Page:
Secret Key (or Symmetric) Technique

The symmetric algorithm is the classical technique that has been know about since at least Roman Times when Juleps Caesar used a very simple technique to protect his messages as they traveled by courier. The basis of the symmetric algorithm is that a single key and the same algorithm are used for both encipherment and decipherment. Thus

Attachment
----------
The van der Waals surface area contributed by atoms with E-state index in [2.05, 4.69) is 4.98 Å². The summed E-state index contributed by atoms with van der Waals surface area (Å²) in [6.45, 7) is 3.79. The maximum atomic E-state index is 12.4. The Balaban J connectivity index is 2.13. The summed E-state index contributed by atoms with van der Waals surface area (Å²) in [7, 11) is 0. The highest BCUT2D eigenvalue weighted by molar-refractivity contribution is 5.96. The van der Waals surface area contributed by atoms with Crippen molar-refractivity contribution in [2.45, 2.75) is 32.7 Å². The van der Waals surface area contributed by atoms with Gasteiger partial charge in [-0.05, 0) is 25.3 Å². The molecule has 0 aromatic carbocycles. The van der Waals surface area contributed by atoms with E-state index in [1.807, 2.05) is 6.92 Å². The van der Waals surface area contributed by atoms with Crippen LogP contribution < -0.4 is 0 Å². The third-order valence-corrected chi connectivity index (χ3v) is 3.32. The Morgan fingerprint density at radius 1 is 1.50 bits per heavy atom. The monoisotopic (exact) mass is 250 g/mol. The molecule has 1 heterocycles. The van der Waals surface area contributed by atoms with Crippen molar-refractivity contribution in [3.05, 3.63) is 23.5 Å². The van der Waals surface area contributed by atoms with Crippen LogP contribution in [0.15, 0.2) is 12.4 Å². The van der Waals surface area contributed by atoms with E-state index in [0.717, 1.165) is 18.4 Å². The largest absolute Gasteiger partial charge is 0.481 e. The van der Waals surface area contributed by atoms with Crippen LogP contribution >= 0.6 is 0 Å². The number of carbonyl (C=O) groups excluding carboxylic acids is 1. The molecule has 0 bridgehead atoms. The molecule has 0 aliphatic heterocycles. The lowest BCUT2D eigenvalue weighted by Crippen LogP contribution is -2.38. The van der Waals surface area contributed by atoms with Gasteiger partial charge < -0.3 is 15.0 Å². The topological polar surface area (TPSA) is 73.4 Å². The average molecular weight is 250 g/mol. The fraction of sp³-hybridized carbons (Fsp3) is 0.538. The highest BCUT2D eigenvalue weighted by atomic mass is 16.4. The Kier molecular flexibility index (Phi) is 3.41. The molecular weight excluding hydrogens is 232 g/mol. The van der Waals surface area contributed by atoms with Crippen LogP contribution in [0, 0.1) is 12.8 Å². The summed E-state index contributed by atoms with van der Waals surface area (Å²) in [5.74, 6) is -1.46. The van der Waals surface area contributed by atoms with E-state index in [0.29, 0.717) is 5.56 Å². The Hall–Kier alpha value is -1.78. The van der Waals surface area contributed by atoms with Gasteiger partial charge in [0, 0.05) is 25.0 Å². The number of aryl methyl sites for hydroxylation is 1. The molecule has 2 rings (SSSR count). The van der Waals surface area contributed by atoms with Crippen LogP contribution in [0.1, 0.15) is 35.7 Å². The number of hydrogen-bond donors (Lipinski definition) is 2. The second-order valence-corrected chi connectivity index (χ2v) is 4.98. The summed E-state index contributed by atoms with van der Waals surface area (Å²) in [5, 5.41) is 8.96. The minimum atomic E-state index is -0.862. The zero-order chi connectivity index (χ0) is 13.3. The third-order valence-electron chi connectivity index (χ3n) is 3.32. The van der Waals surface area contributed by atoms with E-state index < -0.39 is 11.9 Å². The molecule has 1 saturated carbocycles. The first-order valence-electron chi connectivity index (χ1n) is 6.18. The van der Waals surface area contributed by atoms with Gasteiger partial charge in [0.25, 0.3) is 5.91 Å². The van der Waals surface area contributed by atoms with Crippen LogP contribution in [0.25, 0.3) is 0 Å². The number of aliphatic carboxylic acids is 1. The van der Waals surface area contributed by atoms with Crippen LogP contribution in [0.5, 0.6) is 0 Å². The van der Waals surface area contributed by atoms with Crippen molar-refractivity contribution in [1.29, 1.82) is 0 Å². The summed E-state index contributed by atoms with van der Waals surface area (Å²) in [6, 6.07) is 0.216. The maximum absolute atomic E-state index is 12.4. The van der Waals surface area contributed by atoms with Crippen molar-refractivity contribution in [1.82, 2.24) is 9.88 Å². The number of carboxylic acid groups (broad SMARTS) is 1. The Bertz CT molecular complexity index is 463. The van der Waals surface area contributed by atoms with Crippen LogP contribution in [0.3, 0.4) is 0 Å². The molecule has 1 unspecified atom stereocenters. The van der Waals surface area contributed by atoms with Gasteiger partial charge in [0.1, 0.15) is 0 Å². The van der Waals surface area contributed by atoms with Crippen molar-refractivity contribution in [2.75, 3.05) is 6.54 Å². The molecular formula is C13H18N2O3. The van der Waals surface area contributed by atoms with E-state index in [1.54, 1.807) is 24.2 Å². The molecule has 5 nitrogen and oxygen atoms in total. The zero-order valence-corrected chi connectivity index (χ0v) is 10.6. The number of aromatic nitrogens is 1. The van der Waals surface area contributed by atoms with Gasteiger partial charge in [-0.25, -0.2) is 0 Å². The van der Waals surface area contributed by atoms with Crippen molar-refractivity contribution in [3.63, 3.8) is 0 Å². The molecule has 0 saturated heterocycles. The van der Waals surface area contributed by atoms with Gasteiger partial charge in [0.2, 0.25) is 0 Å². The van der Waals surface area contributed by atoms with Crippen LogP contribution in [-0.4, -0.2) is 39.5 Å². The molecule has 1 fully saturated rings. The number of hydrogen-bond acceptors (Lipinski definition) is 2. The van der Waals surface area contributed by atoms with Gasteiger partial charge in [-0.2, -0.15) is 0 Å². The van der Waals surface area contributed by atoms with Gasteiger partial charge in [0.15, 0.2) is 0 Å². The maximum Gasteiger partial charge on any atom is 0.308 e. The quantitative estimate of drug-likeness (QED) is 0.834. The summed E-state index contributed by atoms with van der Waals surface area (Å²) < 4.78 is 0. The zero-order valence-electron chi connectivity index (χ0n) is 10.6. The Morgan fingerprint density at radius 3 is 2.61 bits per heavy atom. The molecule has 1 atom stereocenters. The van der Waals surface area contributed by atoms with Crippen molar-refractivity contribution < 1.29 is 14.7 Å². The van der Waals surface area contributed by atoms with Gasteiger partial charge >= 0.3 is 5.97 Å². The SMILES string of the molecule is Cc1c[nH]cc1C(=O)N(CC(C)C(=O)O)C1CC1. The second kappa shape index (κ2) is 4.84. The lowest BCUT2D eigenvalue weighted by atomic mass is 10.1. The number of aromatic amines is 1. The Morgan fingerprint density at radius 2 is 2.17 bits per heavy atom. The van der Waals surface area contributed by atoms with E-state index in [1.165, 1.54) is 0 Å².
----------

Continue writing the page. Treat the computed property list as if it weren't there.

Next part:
This complete mapping places some constraints on the algorithms that can be used since the mapping of the E function from the plaintext onto the ciphertext must be symmetrical with the mapping of the same function from the ciphertext to the plaintext. When a symmetric key algorithm is used for sending information the recipient will know that the data came from the authentic sender if the correct secret key can be used to decipher the message and it makes sense. This provides authentication of origin, that is, the technique allows the recipient to be confident that the identity of the sender is known. As long as the key really is a secret known only to the authorized sender and recipient. To ensure that the deciphered data is not gibberish the plaintext usually contains some easily identifiable pattern so that it can be checked by a computer. The protection provided by the symmetric algorithm relies on keeping the key a secret, confined to those who need to carry out the encipherment or decipherment of the data. For instance, if this technique was to be used to provide confidentiality on a piece of data (to protect it from a disclosure threat), then every object that needed to access the data would have a copy of the key. If these objects were distributed around the system then that key would have to be sent to each of the objects. When symmetric keys need to be distributed this must be done with confidentiality. The most widely used symmetric algorithm is known as DES (Data Encryption Standard) which was originally approved by the US government for commercial use; though this approval has now lapsed. Since no other algorithms have been approved (nor are they likely to be) and since a number of hardware implementations of this algorithm have been produced it is widely used in Banking and some allied commercial applications. Symmetric algorithms can be made to work quite fast and are considered to be quite satisfactory for use on processing quite large amounts of data for confidentiality and integrity. They are used to protect information on storage systems as well as during transfer between computer systems.